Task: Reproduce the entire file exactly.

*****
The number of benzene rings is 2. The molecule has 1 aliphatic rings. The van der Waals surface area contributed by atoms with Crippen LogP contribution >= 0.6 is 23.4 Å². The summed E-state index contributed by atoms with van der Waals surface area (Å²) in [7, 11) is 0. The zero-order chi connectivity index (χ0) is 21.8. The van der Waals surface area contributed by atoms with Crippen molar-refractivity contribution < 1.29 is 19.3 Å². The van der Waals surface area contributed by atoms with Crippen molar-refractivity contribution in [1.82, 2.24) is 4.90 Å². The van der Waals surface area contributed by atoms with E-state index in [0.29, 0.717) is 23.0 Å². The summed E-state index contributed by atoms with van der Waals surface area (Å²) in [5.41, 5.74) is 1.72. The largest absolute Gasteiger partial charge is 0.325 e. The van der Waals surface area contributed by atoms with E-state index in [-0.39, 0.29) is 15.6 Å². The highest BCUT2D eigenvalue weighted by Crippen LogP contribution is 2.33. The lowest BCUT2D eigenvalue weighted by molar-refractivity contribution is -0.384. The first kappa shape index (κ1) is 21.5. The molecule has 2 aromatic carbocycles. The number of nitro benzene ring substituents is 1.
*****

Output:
The number of benzene rings is 2. The molecule has 1 aliphatic rings. The van der Waals surface area contributed by atoms with Crippen LogP contribution >= 0.6 is 23.4 Å². The summed E-state index contributed by atoms with van der Waals surface area (Å²) in [7, 11) is 0. The zero-order chi connectivity index (χ0) is 21.8. The van der Waals surface area contributed by atoms with Crippen molar-refractivity contribution < 1.29 is 19.3 Å². The van der Waals surface area contributed by atoms with Crippen molar-refractivity contribution in [1.82, 2.24) is 4.90 Å². The van der Waals surface area contributed by atoms with E-state index in [0.29, 0.717) is 23.0 Å². The summed E-state index contributed by atoms with van der Waals surface area (Å²) in [5.41, 5.74) is 1.72. The largest absolute Gasteiger partial charge is 0.325 e. The van der Waals surface area contributed by atoms with E-state index in [-0.39, 0.29) is 15.6 Å². The highest BCUT2D eigenvalue weighted by Crippen LogP contribution is 2.33. The lowest BCUT2D eigenvalue weighted by molar-refractivity contribution is -0.384. The first kappa shape index (κ1) is 21.5. The molecule has 2 aromatic carbocycles. The number of nitro benzene ring substituents is 1.